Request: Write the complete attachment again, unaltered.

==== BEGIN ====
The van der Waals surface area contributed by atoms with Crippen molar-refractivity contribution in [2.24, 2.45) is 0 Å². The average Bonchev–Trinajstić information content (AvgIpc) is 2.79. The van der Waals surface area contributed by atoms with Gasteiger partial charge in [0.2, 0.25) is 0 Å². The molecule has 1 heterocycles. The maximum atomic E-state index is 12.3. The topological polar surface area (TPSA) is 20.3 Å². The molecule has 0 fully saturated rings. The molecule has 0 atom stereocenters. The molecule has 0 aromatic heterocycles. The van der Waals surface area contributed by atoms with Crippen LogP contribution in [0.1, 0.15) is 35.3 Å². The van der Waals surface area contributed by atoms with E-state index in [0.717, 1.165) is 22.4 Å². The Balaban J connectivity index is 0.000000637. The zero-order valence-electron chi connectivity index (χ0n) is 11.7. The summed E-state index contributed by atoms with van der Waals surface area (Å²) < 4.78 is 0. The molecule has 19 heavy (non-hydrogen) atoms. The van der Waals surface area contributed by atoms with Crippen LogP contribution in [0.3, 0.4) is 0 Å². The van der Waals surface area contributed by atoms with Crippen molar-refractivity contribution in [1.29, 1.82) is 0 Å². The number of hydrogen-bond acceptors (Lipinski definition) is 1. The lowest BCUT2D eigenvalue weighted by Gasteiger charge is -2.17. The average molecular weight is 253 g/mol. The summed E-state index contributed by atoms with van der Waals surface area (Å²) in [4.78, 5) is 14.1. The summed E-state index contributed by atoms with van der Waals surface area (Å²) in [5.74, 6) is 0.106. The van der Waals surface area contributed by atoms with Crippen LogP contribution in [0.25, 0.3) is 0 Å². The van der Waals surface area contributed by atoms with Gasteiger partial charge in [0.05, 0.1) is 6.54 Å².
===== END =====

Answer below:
The van der Waals surface area contributed by atoms with Crippen molar-refractivity contribution in [2.24, 2.45) is 0 Å². The average Bonchev–Trinajstić information content (AvgIpc) is 2.79. The van der Waals surface area contributed by atoms with Gasteiger partial charge in [0.2, 0.25) is 0 Å². The molecule has 1 heterocycles. The maximum atomic E-state index is 12.3. The topological polar surface area (TPSA) is 20.3 Å². The molecule has 0 fully saturated rings. The molecule has 0 atom stereocenters. The molecule has 0 aromatic heterocycles. The van der Waals surface area contributed by atoms with Crippen LogP contribution in [0.1, 0.15) is 35.3 Å². The van der Waals surface area contributed by atoms with E-state index in [0.717, 1.165) is 22.4 Å². The Balaban J connectivity index is 0.000000637. The zero-order valence-electron chi connectivity index (χ0n) is 11.7. The summed E-state index contributed by atoms with van der Waals surface area (Å²) < 4.78 is 0. The molecule has 19 heavy (non-hydrogen) atoms. The van der Waals surface area contributed by atoms with Crippen LogP contribution in [0.3, 0.4) is 0 Å². The van der Waals surface area contributed by atoms with Crippen molar-refractivity contribution in [1.29, 1.82) is 0 Å². The number of hydrogen-bond acceptors (Lipinski definition) is 1. The lowest BCUT2D eigenvalue weighted by Gasteiger charge is -2.17. The average molecular weight is 253 g/mol. The summed E-state index contributed by atoms with van der Waals surface area (Å²) in [4.78, 5) is 14.1. The summed E-state index contributed by atoms with van der Waals surface area (Å²) in [5.74, 6) is 0.106. The van der Waals surface area contributed by atoms with Crippen LogP contribution in [0.25, 0.3) is 0 Å². The van der Waals surface area contributed by atoms with Gasteiger partial charge in [0.05, 0.1) is 6.54 Å².